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In statistical hypothesis testing, p-rep or prep has been proposed as a statistical alternative to the classic p-value. [1] Whereas a p-value is the probability of obtaining a result under the null hypothesis, p-rep computes the probability of replicating an effect. Whether it does so is heavily disputed – some have argued that the concept rests on a mathematical falsehood.

For a while, the Association for Psychological Science recommended that articles submitted to Psychological Science and their other journals report p-rep rather than the classic p-value,[2] but this is no longer the case.[3]


P-rep function (in log scale)

The value of the p-rep (prep) can be approximated based on the p-value (p) as follows:

p_\text{rep} = \left[ 1 + \left( \frac{p}{1-p} \right)^{\frac{2}{3}} \right]^{-1}.


The fact that the p-rep has a one-to-one correspondence with the p-value makes it clear that this new measure doesn't bring any additional information on the significance of the result of a given experiment. However, according to Killeen who acknowledges this latter point, the main advantage of p-rep lies in the fact that it better captures the way experimenters naively think and conceptualize p-values and statistical hypothesis testing.

Among the criticisms of p-rep is the fact that it does not take prior probabilities into account.[4] For example, if an experiment on some unlikely paranormal phenomenon produced a p-rep of 0.75, most right-thinking people would not believe the probability of a replication is 0.75. Instead they would conclude that it is much closer to 0. Extraordinary claims require extraordinary evidence, and p-rep ignores this. This consideration undermines the argument that p-rep is easier to interpret than a classical p value. The fact that p-rep requires assumptions about prior probabilities for it to be valid makes its interpretation complex. The classical p merely states the probability of an outcome (or more extreme outcome) given a null hypothesis and therefore is valid without regard to prior probabilities. Killeen argues that new results should be evaluated in their own right, without the burden of history, with flat priors: that is what p-rep yields. A more pragmatic estimate of replicability would include prior knowledge, which the logic of p-rep permits, but which null testing does not.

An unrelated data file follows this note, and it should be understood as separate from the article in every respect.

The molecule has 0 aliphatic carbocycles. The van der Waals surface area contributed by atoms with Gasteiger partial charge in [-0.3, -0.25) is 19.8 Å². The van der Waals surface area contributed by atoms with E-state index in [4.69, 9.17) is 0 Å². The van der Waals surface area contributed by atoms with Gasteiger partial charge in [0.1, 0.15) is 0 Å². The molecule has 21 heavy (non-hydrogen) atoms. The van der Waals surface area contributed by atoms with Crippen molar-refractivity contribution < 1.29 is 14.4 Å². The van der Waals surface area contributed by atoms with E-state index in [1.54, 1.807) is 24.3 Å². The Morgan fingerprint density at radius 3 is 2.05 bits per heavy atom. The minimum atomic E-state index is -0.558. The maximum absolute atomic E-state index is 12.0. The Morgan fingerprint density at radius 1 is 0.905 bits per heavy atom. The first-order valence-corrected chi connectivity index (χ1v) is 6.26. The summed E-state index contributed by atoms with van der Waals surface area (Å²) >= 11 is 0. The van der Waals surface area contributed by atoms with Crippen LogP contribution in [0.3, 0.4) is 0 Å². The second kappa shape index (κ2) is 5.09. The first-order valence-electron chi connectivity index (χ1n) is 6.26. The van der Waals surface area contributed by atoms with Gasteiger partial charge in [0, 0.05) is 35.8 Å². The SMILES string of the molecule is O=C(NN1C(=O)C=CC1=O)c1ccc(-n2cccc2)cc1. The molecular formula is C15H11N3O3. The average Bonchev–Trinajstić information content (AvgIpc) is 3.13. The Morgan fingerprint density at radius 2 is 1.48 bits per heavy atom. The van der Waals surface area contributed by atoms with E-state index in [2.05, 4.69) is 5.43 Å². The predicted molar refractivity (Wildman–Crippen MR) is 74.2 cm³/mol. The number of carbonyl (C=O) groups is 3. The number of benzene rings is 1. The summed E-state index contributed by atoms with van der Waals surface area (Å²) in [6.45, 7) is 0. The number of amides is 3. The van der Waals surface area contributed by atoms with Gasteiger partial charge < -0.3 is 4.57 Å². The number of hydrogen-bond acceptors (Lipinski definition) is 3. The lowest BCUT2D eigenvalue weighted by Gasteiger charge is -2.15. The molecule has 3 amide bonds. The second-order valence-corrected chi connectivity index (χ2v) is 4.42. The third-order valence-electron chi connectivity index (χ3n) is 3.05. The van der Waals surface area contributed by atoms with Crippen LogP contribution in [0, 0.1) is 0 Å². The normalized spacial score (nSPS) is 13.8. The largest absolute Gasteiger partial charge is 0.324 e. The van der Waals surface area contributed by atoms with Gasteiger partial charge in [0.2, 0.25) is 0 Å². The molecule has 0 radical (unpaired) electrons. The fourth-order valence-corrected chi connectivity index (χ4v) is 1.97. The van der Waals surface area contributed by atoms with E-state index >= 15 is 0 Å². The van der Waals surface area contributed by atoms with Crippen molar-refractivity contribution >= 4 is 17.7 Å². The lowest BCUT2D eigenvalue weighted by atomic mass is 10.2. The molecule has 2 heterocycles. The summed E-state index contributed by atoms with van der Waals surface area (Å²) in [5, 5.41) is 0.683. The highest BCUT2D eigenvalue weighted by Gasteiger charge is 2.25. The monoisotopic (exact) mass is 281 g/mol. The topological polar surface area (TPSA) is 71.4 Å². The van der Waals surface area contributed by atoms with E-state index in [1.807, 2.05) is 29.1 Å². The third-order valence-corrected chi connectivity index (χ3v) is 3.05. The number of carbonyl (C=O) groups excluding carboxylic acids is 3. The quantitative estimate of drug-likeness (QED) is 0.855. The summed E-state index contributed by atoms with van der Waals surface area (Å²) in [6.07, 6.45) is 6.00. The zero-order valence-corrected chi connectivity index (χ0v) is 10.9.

Critics have also underscored mathematical errors in the original paper by Killeen. For example, the formula relating the effect sizes from two replications of a given experiment erroneously uses one of these random variables as a parameter of the probability distribution of the other while he previously hypothesized these two variables to be independent.[5][unreliable source?] These criticisms were addressed in his rejoinder.[6]

A further criticism of the P-rep statistic involves the logic of experimentation. The purpose of replication in science is to adequately account for unmeasured factors in the testing environment, and in the case of human-subjects research: unmeasured participant variables and response biases, characteristics of the individual(s) conducting the experiment, and to replicate findings using different samples of participants. The idea that any value can, from one sample of data, meaningfully capture the likelihood of (by definition) unmeasured factors to affect the outcome, and thus the likelihhod of replicability, is a logical fallacy.[citation needed]


  1. ^ Killeen PR (2005). "An alternative to null-hypothesis significance tests". Psychological science : a journal of the American Psychological Society / APS 16 (5): 345–53. doi:10.1111/j.0956-7976.2005.01538.x. PMC 1473027. PMID 15869691. 
  2. ^ archived version of "Psychological Science Journal, Author Guidelines"
  3. ^ Psychological Science Journal, Author Guidelines.
  4. ^ Macdonald, R. R. (2005) "Why Replication Probabilities Depend on Prior Probability Distributions" Psychological Science, 2005, 16, 1006–1008 [1]
  5. ^ "p-rep" at Pro Bono Statistics
  6. ^ Killeen, P. R. (2005)" Replicability, Confidence, and Priors", Psychological Science, 2005, 16, 1009–1012 [2]

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